With a stretch and a yawn it was painfully clear that my entire backside had been worked. All the glutes were moanin’. The night before in our spin class, Mr. BKM answered my call to “bring it”. There were more ten and fifteen second sprints than there was music. With every sprint he was either in front of my bike or D’s bike demanding to know: Is that all you got? You done yet? Can’t you run it out faster than that? I knew why he was in my face but what did D. do? Lesson learned. Calling out your trainer is something you just don’t do. Only it wasn’t over just yet.
My eyes were adjusting to the light as I searched for layers to wear, I’d rather be hot and sweaty than cold any day. It was 41 degrees. We were meeting at Forest Park. Mr. BKM wouldn’t say for what, but my guess was either running or up and down hills or stairs. Whatever the case it was guaranteed to be grueling.
Once we arrived he announced the group of us would run a 6.2 mile course. I didn’t know whether to cuss or cry as I stood there waiting for the punch line that never came. I knew this would be hard. I knew it was more than twice the distance of any run I had ever done this year. I knew I could do it. I knew I didn’t wanna. He said the baseball field would be the halfway mark. This didn’t help me as the park is huge and I had no idea where I was in relation to the field. He passed out gum to help with breathing and we were off.
I knew I needed a nice steady pace. I put on my music and zoned out. Seena, Patrice and I were at the rear of the pack. 32 and Kiva stayed and looked out for us, Forest Park was 32’s playground. She ran it all the time and could have been more toward the front. I was fine the first hour. After the dinosaur statues and the live horses along the highway, I started to waver. My knee started hurting especially on inclines. The brace had become more of a hinderance than a help so I took it off. Patrice was in my ear saying we were almost done. She pointed to the big Amoco sign in the distance. It didn’t look close.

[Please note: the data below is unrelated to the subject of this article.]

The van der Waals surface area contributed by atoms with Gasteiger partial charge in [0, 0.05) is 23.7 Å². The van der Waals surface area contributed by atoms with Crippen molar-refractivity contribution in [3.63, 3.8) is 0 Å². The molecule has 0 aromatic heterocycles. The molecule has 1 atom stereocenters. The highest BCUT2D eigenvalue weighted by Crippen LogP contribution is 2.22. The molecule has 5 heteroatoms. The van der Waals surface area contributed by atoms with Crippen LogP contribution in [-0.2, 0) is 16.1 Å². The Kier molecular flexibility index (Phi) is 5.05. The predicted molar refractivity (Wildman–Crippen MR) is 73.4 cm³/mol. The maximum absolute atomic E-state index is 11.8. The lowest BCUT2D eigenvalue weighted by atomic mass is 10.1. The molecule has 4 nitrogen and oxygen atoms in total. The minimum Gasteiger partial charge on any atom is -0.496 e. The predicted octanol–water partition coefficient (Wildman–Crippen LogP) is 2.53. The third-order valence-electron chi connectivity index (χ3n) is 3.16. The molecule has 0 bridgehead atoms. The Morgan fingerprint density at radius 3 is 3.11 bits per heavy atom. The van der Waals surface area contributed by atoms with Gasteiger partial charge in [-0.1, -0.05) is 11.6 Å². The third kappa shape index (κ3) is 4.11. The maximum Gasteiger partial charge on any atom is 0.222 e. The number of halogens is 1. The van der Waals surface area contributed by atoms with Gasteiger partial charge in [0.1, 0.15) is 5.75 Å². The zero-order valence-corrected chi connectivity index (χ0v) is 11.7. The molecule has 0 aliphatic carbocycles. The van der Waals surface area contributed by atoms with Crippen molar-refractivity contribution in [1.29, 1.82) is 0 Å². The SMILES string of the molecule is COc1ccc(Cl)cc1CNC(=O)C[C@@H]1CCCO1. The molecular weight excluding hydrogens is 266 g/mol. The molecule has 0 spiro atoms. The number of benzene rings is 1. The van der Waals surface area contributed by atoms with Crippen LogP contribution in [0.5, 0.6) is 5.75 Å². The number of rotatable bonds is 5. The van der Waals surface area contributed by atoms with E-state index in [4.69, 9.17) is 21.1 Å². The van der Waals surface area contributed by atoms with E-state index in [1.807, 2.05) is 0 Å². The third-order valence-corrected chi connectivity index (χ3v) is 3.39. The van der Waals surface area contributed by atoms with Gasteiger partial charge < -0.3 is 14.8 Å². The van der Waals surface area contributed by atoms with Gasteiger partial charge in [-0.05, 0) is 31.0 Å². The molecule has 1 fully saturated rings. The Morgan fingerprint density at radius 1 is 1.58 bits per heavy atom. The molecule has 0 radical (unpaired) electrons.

A silver-haired AARP guy passed me and left only dust. I was jealous. Gave Patrice instructions to go knock him down. Meanwhile, Seena found a second wind and dipped ahead. My playlist had started over and I had sweat through two of the four layers. I wondered exactly where was my car.
At the top of the hill Mr. BKM had come back for us. He paced beside me and told me we were done, it was all down hill and there was only 7 more minutes. After running for well over an hour, 7 minutes did not sound short. I could only see a short distance in front of me. My glasses were fogged. Mr. BKM said he was my guide not to worry about it and pick up the pace. He said all sorts of encouraging stuff that I just can’t remember. Things started looking familiar so I knew we were really close.
I heard them before I saw them. Lots of cheering from the women of BKM in the distance. Briant said we only had about a quarter mile, to finish strong. Then they all came running to meet us and we ran the last bit back together. Sweat running, victory tears flowing, hugs all around. I was finished, 6.2 miles. I was done and most of the city was still sleeping. I love BKM.
“I firmly believe that any man’s finest hour, the greatest fulfillment of all that he holds dear, is the moment when he has worked his heart out in a good cause and lies exhausted on the field of battle – victorious.” – Vince Lombardi